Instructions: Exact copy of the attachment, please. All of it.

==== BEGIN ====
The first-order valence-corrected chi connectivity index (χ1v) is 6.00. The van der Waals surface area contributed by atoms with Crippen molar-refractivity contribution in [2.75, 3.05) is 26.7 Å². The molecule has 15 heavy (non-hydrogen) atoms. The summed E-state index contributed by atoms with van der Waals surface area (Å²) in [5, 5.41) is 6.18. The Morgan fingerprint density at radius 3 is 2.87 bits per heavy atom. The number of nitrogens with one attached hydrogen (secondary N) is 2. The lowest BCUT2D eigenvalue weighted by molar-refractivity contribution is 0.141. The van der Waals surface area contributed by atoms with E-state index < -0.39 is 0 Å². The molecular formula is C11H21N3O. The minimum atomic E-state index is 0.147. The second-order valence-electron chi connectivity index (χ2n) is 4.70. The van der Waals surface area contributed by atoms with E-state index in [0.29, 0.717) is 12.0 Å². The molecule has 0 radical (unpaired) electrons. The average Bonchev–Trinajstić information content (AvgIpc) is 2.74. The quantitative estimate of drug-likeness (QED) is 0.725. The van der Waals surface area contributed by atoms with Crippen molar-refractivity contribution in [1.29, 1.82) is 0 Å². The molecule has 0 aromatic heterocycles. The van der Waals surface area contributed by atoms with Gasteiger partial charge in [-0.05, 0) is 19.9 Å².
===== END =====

The first-order valence-corrected chi connectivity index (χ1v) is 6.00. The van der Waals surface area contributed by atoms with Crippen molar-refractivity contribution in [2.75, 3.05) is 26.7 Å². The molecule has 15 heavy (non-hydrogen) atoms. The summed E-state index contributed by atoms with van der Waals surface area (Å²) in [5, 5.41) is 6.18. The Morgan fingerprint density at radius 3 is 2.87 bits per heavy atom. The number of nitrogens with one attached hydrogen (secondary N) is 2. The lowest BCUT2D eigenvalue weighted by molar-refractivity contribution is 0.141. The van der Waals surface area contributed by atoms with E-state index < -0.39 is 0 Å². The molecular formula is C11H21N3O. The minimum atomic E-state index is 0.147. The second-order valence-electron chi connectivity index (χ2n) is 4.70. The van der Waals surface area contributed by atoms with E-state index in [0.29, 0.717) is 12.0 Å². The molecule has 0 radical (unpaired) electrons. The average Bonchev–Trinajstić information content (AvgIpc) is 2.74. The quantitative estimate of drug-likeness (QED) is 0.725. The van der Waals surface area contributed by atoms with Crippen molar-refractivity contribution in [1.29, 1.82) is 0 Å². The molecule has 0 aromatic heterocycles. The van der Waals surface area contributed by atoms with Gasteiger partial charge in [-0.05, 0) is 19.9 Å².